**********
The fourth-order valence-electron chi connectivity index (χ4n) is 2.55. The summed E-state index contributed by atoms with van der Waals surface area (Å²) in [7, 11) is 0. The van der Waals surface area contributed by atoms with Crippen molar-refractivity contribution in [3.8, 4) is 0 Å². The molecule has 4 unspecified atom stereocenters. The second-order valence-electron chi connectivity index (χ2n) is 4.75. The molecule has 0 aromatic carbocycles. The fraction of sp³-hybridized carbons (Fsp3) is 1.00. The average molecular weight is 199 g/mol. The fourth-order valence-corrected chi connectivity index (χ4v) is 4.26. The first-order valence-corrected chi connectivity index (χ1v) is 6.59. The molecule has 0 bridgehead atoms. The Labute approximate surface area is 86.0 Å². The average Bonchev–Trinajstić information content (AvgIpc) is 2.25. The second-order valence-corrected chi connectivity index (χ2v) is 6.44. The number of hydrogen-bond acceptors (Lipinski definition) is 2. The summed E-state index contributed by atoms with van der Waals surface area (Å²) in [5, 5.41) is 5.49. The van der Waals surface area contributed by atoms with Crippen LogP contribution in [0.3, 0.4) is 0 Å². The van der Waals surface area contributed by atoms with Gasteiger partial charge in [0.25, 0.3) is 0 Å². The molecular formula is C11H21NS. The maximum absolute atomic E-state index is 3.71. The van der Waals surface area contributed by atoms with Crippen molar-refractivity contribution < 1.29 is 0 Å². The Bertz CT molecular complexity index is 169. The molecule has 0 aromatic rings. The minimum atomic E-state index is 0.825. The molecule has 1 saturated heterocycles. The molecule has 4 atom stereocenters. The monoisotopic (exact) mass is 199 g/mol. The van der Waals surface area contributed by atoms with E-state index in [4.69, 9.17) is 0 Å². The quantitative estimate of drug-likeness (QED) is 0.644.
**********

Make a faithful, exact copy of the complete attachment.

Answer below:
The fourth-order valence-electron chi connectivity index (χ4n) is 2.55. The summed E-state index contributed by atoms with van der Waals surface area (Å²) in [7, 11) is 0. The van der Waals surface area contributed by atoms with Crippen molar-refractivity contribution in [3.8, 4) is 0 Å². The molecule has 4 unspecified atom stereocenters. The second-order valence-electron chi connectivity index (χ2n) is 4.75. The molecule has 0 aromatic carbocycles. The fraction of sp³-hybridized carbons (Fsp3) is 1.00. The average molecular weight is 199 g/mol. The fourth-order valence-corrected chi connectivity index (χ4v) is 4.26. The first-order valence-corrected chi connectivity index (χ1v) is 6.59. The molecule has 0 bridgehead atoms. The Labute approximate surface area is 86.0 Å². The average Bonchev–Trinajstić information content (AvgIpc) is 2.25. The second-order valence-corrected chi connectivity index (χ2v) is 6.44. The number of hydrogen-bond acceptors (Lipinski definition) is 2. The summed E-state index contributed by atoms with van der Waals surface area (Å²) in [5, 5.41) is 5.49. The van der Waals surface area contributed by atoms with Crippen LogP contribution in [0.3, 0.4) is 0 Å². The van der Waals surface area contributed by atoms with Gasteiger partial charge in [0.25, 0.3) is 0 Å². The molecular formula is C11H21NS. The maximum absolute atomic E-state index is 3.71. The van der Waals surface area contributed by atoms with Crippen molar-refractivity contribution < 1.29 is 0 Å². The Bertz CT molecular complexity index is 169. The molecule has 0 aromatic rings. The minimum atomic E-state index is 0.825. The molecule has 1 saturated heterocycles. The molecule has 4 atom stereocenters. The monoisotopic (exact) mass is 199 g/mol. The van der Waals surface area contributed by atoms with E-state index in [4.69, 9.17) is 0 Å². The quantitative estimate of drug-likeness (QED) is 0.644.